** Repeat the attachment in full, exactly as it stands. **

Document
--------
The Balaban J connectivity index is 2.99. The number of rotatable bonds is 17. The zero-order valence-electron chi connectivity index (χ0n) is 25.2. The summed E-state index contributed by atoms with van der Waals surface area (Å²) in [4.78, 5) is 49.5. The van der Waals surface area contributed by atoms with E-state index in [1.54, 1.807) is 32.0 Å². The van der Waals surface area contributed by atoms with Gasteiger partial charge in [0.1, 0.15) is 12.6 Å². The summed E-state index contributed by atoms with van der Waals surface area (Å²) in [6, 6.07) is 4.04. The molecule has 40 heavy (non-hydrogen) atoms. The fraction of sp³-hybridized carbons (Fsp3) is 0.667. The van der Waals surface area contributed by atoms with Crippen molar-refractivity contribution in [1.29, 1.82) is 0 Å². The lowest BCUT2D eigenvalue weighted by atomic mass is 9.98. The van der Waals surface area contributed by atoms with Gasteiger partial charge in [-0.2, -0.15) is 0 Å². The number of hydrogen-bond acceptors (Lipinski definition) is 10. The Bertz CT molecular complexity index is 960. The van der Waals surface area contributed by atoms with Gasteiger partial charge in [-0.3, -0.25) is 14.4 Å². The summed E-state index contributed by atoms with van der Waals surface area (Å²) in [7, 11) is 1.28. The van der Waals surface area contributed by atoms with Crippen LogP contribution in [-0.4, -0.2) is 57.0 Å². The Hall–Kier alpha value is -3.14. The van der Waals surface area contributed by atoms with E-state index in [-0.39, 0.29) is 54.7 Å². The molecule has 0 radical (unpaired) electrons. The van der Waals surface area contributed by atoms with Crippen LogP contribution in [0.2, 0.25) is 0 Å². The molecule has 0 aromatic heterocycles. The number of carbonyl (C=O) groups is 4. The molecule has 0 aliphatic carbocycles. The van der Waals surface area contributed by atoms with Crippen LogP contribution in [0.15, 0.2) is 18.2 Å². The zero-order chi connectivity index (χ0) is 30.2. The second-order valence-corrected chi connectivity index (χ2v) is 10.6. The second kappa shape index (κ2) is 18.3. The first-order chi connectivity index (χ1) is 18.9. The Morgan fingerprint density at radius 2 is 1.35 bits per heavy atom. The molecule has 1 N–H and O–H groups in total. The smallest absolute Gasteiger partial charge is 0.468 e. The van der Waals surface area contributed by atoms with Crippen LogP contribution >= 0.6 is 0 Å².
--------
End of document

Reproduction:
The Balaban J connectivity index is 2.99. The number of rotatable bonds is 17. The zero-order valence-electron chi connectivity index (χ0n) is 25.2. The summed E-state index contributed by atoms with van der Waals surface area (Å²) in [4.78, 5) is 49.5. The van der Waals surface area contributed by atoms with E-state index in [1.54, 1.807) is 32.0 Å². The van der Waals surface area contributed by atoms with Gasteiger partial charge in [0.1, 0.15) is 12.6 Å². The summed E-state index contributed by atoms with van der Waals surface area (Å²) in [6, 6.07) is 4.04. The molecule has 40 heavy (non-hydrogen) atoms. The fraction of sp³-hybridized carbons (Fsp3) is 0.667. The van der Waals surface area contributed by atoms with Crippen molar-refractivity contribution in [1.29, 1.82) is 0 Å². The lowest BCUT2D eigenvalue weighted by atomic mass is 9.98. The van der Waals surface area contributed by atoms with Gasteiger partial charge in [-0.2, -0.15) is 0 Å². The number of hydrogen-bond acceptors (Lipinski definition) is 10. The Bertz CT molecular complexity index is 960. The van der Waals surface area contributed by atoms with Gasteiger partial charge in [-0.3, -0.25) is 14.4 Å². The summed E-state index contributed by atoms with van der Waals surface area (Å²) in [7, 11) is 1.28. The van der Waals surface area contributed by atoms with Crippen LogP contribution in [-0.4, -0.2) is 57.0 Å². The Hall–Kier alpha value is -3.14. The van der Waals surface area contributed by atoms with E-state index in [-0.39, 0.29) is 54.7 Å². The molecule has 0 radical (unpaired) electrons. The van der Waals surface area contributed by atoms with Crippen LogP contribution in [0.2, 0.25) is 0 Å². The molecule has 0 aromatic heterocycles. The number of carbonyl (C=O) groups is 4. The molecule has 0 aliphatic carbocycles. The van der Waals surface area contributed by atoms with Crippen LogP contribution in [0.15, 0.2) is 18.2 Å². The zero-order chi connectivity index (χ0) is 30.2. The second-order valence-corrected chi connectivity index (χ2v) is 10.6. The second kappa shape index (κ2) is 18.3. The first-order chi connectivity index (χ1) is 18.9. The Morgan fingerprint density at radius 2 is 1.35 bits per heavy atom. The molecule has 1 N–H and O–H groups in total. The smallest absolute Gasteiger partial charge is 0.468 e. The van der Waals surface area contributed by atoms with Crippen LogP contribution >= 0.6 is 0 Å².